Still another process of coating or impregnating the wrapping involves simply packaging a roll of the dry wrapping in the form of a continuous tape, which upon use is cut to size and then immersed in the reducing lotion. Another embodiment comprises positioning the roll of dry wrapping tape in a dispenser equipped with a liquid reservoir for holding the reducing lotion through which the tape is passed, a squeegee device or a nipped outlet situated after the immersion bath to remove excess lotion from the saturated tape and finally a cutting or perforating device to enable separation of swatches of predetermined length. Any of the above techniques or other means of coating can be used to apply reducing lotion to a monoply wrapping sponge, gauze or between or on the plies of a multiply material composed of paper, plastic, felt or microsponge.
As indicated above, the coated or impregnated wrapping can be applied to the hair by several methods. For example, the ends of the hair can be wrapped with the impregnated material and roled on permanent waving or straightening rods in the configuration desired. As an alternative, the hair may be wound on the rods and the impregnated wrapping in the form of a cap or individual wrapping swatches can then be placed over the entire rolled area or over the hair wound on each individual rod. When employed in the dry or slightly damp state, the area in which wrappings are used is then subjected to moistening with water applied by a mist spray or any other convenient wetting device to saturate the wrapping, after which a plastic cap is placed over the scalp and the solution allowed to develop over a period of time consistent with the amount of curl required, e.g., for a period of from about 5 to about 30 minutes.
Another method involves water misting under or through perforations in the plastic cap to maintain a uniformly high moisture content during processing. The water activator can also contain a small amount of hair conditioner, e.g., between about 0.01 and about 7 wt. % of a N--C8 to C22 alkyl containing lactam including those disclosed in copending applications, Ser. Nos. 13,617 and 60,285, incorporated herein by reference. The use of a hair drier accelerates processing so that after wrapping and moistening as little as 3 minutes may be employed to complete the reducing process.
Generally, use of the present impregnated wrapping material markedly reduces the time for achieving desired structure alteration since it eliminates mixing from bottles and daubing each individual rod with lotion and provides for a more uniform distribution of lotion on the hair. Additionally, the reducing formulation contained in the wrapping minimizes exposure of the scalp to direct contact with irritating lotion and prevents dripping. It is also noted that objectionable thioglycolate odor is significantly reduced and that crimping at the hair ends is eliminated.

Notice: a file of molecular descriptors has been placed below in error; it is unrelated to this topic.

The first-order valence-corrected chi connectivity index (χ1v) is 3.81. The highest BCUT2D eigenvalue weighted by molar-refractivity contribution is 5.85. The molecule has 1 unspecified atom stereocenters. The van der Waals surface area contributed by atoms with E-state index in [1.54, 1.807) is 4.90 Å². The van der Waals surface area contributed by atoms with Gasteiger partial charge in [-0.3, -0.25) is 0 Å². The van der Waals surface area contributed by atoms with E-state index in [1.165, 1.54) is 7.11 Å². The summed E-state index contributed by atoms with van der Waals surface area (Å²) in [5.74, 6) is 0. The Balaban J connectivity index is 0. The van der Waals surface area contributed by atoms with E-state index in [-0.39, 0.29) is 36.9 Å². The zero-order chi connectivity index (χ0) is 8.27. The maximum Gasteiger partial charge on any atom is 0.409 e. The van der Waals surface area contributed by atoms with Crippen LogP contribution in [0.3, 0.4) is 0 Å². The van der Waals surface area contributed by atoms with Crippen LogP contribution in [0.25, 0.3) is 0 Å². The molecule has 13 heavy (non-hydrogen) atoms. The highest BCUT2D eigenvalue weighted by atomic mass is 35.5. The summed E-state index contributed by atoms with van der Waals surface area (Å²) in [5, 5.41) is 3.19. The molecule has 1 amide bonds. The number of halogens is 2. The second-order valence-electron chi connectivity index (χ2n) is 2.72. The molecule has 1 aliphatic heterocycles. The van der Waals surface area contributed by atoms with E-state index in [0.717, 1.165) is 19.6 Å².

The reduction in processing time minimizes skin reddening and sensitivity. Also, by eliminating the premixing of permanent hair altering solutions and application of the solution directly on the hair from the formulated liquid, as was formerly required, the exposure of the operator on repeated use of these liquids or lotions is minimized. Accordingly, protective gloves normally used in the application can also be eliminated when using dry wrappers. Another advantage of the present process is that misting of the hair, as opposed to saturation to run off, permitted by the precoated or impregnated wrapping material, minimizes the danger of dripping, running and accidental splashing of the liquid onto the facial and neck area of the subject.
Still another advantage of the present invention is the elimination of solution wastage since wrappers are used only as needed. Normally, the hair altering solutions are pre-packaged in breakable bottles which contain more than an adequate amount to process the hair of the average patron. Once the bottles are unsealed, the contents cannot be stored for subsequent use since the chemicals in their diluted aqueous solutions are degradable. In the present invention, when using the dry wrapping or wrapping moistened with a concentrate reducing formulation, the chemicals are not activated until contacted with water during the wetting or misting process. Yet another advantage of the present process is that more durable curls can be achieved with larger rods or rollers, thus causing less hair damage due to breakage. Additionally, for hair straightening, very large rollers can be employed to supply tension in the straightening process. For body waves, rods of large diameter can be selectively positioned to provide curl in certain areas.
Having thus generally described the invention, reference is now had to the following Examples which illustrate preferred embodiments of the invention but which should not be construed as limiting the scope there as more broadly described above and in the appended claims.
A. Twenty-three 4×5 inch* swatches of a closed pore non-retriculated microsponge having a 1/16 inch thickness and about 70 pores/inch were soaked to saturation in a bath of 25/8 fluid ounces of hair reducing lotion having the following formulation: